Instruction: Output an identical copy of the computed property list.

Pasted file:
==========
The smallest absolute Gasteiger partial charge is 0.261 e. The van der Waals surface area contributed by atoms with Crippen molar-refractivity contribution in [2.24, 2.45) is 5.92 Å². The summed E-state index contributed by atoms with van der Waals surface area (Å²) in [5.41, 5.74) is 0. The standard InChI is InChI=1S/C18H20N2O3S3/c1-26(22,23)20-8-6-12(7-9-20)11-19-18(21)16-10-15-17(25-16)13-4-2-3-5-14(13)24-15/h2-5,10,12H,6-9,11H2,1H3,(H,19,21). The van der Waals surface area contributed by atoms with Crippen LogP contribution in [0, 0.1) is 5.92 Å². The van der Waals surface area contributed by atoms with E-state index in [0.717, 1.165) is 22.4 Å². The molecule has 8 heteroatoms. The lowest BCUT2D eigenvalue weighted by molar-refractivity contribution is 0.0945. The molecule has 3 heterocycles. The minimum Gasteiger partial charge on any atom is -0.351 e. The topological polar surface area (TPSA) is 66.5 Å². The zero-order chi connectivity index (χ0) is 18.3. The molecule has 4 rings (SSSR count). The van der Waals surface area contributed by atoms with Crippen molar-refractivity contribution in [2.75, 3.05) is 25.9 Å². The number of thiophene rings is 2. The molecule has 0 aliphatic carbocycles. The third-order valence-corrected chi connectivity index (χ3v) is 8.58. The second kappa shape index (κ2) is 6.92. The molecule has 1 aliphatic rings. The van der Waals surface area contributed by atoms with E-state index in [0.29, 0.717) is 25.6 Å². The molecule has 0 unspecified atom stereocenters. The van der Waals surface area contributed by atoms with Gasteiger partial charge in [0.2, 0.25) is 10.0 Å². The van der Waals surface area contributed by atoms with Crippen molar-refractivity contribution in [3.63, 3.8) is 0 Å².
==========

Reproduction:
The smallest absolute Gasteiger partial charge is 0.261 e. The van der Waals surface area contributed by atoms with Crippen molar-refractivity contribution in [2.24, 2.45) is 5.92 Å². The summed E-state index contributed by atoms with van der Waals surface area (Å²) in [5.41, 5.74) is 0. The standard InChI is InChI=1S/C18H20N2O3S3/c1-26(22,23)20-8-6-12(7-9-20)11-19-18(21)16-10-15-17(25-16)13-4-2-3-5-14(13)24-15/h2-5,10,12H,6-9,11H2,1H3,(H,19,21). The van der Waals surface area contributed by atoms with Crippen LogP contribution in [0, 0.1) is 5.92 Å². The van der Waals surface area contributed by atoms with E-state index in [0.717, 1.165) is 22.4 Å². The molecule has 8 heteroatoms. The lowest BCUT2D eigenvalue weighted by molar-refractivity contribution is 0.0945. The molecule has 3 heterocycles. The minimum Gasteiger partial charge on any atom is -0.351 e. The topological polar surface area (TPSA) is 66.5 Å². The zero-order chi connectivity index (χ0) is 18.3. The molecule has 4 rings (SSSR count). The van der Waals surface area contributed by atoms with Crippen molar-refractivity contribution in [2.75, 3.05) is 25.9 Å². The number of thiophene rings is 2. The molecule has 0 aliphatic carbocycles. The third-order valence-corrected chi connectivity index (χ3v) is 8.58. The second kappa shape index (κ2) is 6.92. The molecule has 1 aliphatic rings. The van der Waals surface area contributed by atoms with E-state index in [0.29, 0.717) is 25.6 Å². The molecule has 0 unspecified atom stereocenters. The van der Waals surface area contributed by atoms with Gasteiger partial charge in [0.2, 0.25) is 10.0 Å². The van der Waals surface area contributed by atoms with Crippen molar-refractivity contribution in [3.63, 3.8) is 0 Å².